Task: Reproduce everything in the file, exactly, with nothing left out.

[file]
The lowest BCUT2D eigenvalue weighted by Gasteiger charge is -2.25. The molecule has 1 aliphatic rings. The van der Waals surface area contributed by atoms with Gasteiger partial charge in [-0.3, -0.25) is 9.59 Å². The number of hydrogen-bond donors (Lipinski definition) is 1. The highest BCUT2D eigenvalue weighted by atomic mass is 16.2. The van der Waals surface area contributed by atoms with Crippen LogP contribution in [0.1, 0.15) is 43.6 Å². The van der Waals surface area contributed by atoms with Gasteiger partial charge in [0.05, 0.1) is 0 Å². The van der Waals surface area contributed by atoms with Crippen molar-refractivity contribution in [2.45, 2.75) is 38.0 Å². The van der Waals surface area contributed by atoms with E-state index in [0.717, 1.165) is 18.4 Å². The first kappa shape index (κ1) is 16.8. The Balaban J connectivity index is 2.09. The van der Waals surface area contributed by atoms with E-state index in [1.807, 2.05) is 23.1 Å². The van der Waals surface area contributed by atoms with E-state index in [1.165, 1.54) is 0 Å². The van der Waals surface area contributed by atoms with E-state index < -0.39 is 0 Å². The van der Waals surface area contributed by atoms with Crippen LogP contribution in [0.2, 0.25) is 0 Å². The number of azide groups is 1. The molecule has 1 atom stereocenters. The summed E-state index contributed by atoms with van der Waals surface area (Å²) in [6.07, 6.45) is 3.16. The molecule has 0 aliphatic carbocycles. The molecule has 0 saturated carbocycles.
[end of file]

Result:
The lowest BCUT2D eigenvalue weighted by Gasteiger charge is -2.25. The molecule has 1 aliphatic rings. The van der Waals surface area contributed by atoms with Gasteiger partial charge in [-0.3, -0.25) is 9.59 Å². The number of hydrogen-bond donors (Lipinski definition) is 1. The highest BCUT2D eigenvalue weighted by atomic mass is 16.2. The van der Waals surface area contributed by atoms with Crippen LogP contribution in [0.1, 0.15) is 43.6 Å². The van der Waals surface area contributed by atoms with Gasteiger partial charge in [0.05, 0.1) is 0 Å². The van der Waals surface area contributed by atoms with Crippen molar-refractivity contribution in [2.45, 2.75) is 38.0 Å². The van der Waals surface area contributed by atoms with E-state index in [0.717, 1.165) is 18.4 Å². The first kappa shape index (κ1) is 16.8. The Balaban J connectivity index is 2.09. The van der Waals surface area contributed by atoms with E-state index in [1.807, 2.05) is 23.1 Å². The van der Waals surface area contributed by atoms with E-state index in [1.165, 1.54) is 0 Å². The van der Waals surface area contributed by atoms with E-state index < -0.39 is 0 Å². The van der Waals surface area contributed by atoms with Crippen LogP contribution in [0.2, 0.25) is 0 Å². The number of azide groups is 1. The molecule has 1 atom stereocenters. The summed E-state index contributed by atoms with van der Waals surface area (Å²) in [6.07, 6.45) is 3.16. The molecule has 0 aliphatic carbocycles. The molecule has 0 saturated carbocycles.